The U.S. Supreme Court heard oral argument yesterday in Walker v. Sons of Confederate Veterans yesterday. At issue is whether the First Amendment requires Texas to issue specialty license plates sporting the Confederate Battle Flag. The case does present interesting free speech questions. Does a state have the right to control the message that is placed on its license plates? Or does the free speech right of its citizens trump the state’s right to control a message with its seeming imprimatur.
The oral argument was heated. The lawyer for the Confederate enthusiasts R. James George, Jr. was more or less backed into a corner when asked where the line on license plate messaging could be drawn. But the justices seemed uncomfortable with arguments advanced by both sides.
Justice Ginsberg asked a series of questions asking what else would be permitted If the court finds the state must sanction the Confederate flag on license plates. Ginsberg asked would Texas be forced to allow plates with a “swastika,” the word “jihad,” and a call to make marijuana legal?
George bravely answered “Yes.” to each more offensive hypothetical.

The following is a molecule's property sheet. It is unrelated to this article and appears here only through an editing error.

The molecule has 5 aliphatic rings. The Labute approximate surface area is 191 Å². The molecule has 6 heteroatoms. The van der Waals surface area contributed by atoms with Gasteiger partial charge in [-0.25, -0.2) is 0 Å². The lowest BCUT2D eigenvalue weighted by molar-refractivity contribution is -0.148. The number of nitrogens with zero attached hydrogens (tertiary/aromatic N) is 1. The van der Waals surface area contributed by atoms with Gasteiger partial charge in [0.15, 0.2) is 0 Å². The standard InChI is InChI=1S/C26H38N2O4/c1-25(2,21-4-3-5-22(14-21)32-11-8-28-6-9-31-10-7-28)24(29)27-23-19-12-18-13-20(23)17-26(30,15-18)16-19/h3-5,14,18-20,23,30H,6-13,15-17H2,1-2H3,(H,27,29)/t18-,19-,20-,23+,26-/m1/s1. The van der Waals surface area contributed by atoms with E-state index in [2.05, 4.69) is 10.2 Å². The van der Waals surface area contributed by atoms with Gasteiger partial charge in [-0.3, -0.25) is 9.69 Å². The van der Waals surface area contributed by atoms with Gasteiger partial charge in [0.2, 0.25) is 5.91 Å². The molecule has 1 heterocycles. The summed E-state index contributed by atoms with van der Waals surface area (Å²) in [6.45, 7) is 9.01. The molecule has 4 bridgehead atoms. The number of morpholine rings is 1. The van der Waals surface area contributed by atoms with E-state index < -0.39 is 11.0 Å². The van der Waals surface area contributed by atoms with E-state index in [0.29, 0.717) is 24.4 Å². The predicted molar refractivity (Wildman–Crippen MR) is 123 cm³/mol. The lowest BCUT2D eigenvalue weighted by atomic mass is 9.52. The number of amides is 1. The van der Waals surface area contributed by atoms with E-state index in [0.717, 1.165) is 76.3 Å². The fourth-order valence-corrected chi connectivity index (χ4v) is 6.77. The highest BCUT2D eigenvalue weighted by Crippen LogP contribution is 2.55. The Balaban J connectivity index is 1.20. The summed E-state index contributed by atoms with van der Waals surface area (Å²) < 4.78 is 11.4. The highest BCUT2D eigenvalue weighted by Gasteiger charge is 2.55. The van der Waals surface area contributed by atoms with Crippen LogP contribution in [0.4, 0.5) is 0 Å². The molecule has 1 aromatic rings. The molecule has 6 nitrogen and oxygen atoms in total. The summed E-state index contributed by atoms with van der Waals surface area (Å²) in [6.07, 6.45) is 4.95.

“That’s okay? And ‘Bong hits for Jesus?'” Ginsburg asked, reaching back to an earlier case involving students’ speech rights.
George failed to waiver even when Justice Elena Kagan added in “the most offensive racial epithet you can imagine.”
George responded that “speech that we hate is something that we should be proud of protecting.”
Justice Anthony Kennedy argued that a ruling in favor of the SCV’s would probably be the end of the state’s program of allowing many specialized license plates. “If you prevail, it’s going to prevent a lot of Texans from conveying a message.”
Chief Justice John Roberts and Justice Samuel Alito said the sheer number of messages and their wide range show that the state’s only interest is financial.
“They’re only doing this to get the money,” Roberts said. “Texas will put its name on anything.”
In the interest of full disclosure, Red acknowledges that he is the great-great grandson of at least one Confederate veteran. Red does not subscribe to the fantasy promoted by the Sons of the Confederate Veterans that the “Noble Cause” was about something other than preservation of a way of life built on the enslavement of other human beings.